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Social Science and Humanities Research Council of Canada

Finnish/Canadian Community History


Sointula is a community of about 800 people on Malcolm Island, off the east coast of northern Vancouver Island. It is known locally, nationally and internationally as a community founded by Finnish Utopian socialists in the beginning of the 20th century, and as a fishing and logging community that established and continues to this day the oldest co-operative store in Western Canada.

The Sointula Museum Project was multi-dimensional with four outcomes:

  • An exhibition of photos and art representing the history of Sointula since its founding in 1901/02. This exhibit, entitled "100 Years in Photographs," was on display at the brand new museum extension at the Sointula Centennial Celebrations in May 2002 and was made available for local travel during 2003.
  • The development of a computerized museum database with entries for the museum's objects, documents, old publications and photographs.
  • A museum web site with images and curatorial data from the exhibition, along with more visual and narrative material from the museum database.
  • A publication on the history of the co-operative movement in Sointula, using new material from the museum archives.

On Sointula, Tom Roper worked with a group of volunteers who formed the 'Photogroup': Dave Siider, Lenny Pohto, Loretta Rhitamo, Kay Kennedy, Diane Carley, and Kelly Edwards. Community members of three generations approached friends, family and neighbours for photos of historical interest in their personal or family archives and stories that accompany them. Numerous photos were collected along with those in the museum collection, and were scanned for the museum database. Oral histories related to the people in the photographs have been collected and transcribed.

In Victoria, UVic researchers from the Dept. of History in Art looked at photographs as well as Sointula art and architecture in the context of the history of the founding and development of Malcolm Island. They contributed a small publication to accompany the museum exhibition.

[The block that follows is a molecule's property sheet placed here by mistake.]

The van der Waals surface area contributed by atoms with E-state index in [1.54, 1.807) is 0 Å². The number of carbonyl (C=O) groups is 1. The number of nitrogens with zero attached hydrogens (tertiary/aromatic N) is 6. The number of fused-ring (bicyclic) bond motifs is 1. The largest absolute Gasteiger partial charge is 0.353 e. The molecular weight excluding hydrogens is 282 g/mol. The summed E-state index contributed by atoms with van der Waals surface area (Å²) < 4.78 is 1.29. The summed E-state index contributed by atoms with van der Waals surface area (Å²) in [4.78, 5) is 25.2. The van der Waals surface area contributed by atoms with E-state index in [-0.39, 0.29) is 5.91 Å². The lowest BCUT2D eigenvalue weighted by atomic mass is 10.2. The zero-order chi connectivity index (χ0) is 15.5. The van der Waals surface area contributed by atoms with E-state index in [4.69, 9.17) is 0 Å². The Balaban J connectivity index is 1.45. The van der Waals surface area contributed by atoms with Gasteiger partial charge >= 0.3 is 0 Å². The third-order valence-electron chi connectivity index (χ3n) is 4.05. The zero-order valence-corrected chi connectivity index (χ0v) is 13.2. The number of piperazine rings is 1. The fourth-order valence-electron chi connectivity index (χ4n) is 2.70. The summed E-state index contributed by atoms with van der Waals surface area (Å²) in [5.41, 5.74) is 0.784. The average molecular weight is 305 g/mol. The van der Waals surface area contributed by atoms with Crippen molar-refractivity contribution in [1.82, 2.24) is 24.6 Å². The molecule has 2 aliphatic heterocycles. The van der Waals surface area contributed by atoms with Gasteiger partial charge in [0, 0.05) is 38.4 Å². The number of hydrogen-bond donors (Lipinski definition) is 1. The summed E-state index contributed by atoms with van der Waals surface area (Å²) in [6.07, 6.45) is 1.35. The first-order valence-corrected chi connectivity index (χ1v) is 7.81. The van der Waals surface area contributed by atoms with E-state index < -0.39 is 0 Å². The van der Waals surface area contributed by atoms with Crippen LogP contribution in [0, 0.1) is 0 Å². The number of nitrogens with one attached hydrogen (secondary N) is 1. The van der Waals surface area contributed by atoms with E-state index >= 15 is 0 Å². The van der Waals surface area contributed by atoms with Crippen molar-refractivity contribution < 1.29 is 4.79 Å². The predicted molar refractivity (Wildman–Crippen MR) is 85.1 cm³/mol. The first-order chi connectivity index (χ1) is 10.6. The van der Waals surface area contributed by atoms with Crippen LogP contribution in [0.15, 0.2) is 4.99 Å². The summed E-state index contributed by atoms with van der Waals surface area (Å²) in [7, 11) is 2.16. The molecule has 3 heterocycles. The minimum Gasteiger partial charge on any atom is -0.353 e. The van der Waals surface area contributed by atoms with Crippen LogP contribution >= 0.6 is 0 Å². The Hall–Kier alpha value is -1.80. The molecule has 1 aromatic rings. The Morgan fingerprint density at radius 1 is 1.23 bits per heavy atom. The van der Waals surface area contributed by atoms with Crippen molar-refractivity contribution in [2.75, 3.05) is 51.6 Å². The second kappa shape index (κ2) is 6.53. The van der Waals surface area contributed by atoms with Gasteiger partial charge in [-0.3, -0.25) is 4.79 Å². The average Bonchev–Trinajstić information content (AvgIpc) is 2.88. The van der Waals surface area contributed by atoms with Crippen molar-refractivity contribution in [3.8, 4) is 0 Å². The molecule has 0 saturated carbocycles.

Aika was a newspaper published by the Sointula commune from 1901 to 1905. It was the first Finnish language newspaper in Canada, and was important as the voice of the commune. Its primary editor and contributor was Matti Kurikka, socialist leader of the commune. However, Aika was never translated into English in any large part until just recently. Through the combined efforts of CURA and Finnish Ambassador Ristimaki, some 300 translated pages are now available at the Sointula Museum. They include major philosophical articles, Kurikka's controversial ideas, and day-to-day events.

The translations, as well as original issues of Aika , are available at the museum. In addition, arrangements can be made for a CD of the translations. To order copies of Aika or a CD, please contact the Sointula Museum at .

Researchers from the British Columbia Institute for Co-operative Studies (BCICS) at UVic explored the history of co-operatives and other civil society institutions and traditions in Sointula. They prepared accounts of the various co-operatives in Sointula's history, incorporating them into a book that re-evaluates some of the ideological dimensions of that history and explores how they link to current developments on Malcolm Island, including some of the recently formed co-operatives. This publication, Practical Dreamers: Communitarianism and Co-operatives on Malcolm Island , was written by graduate student Kevin Wilson and was published in the fall of 2005. It is available from the Sointula Museum or from BCICS at UVic.

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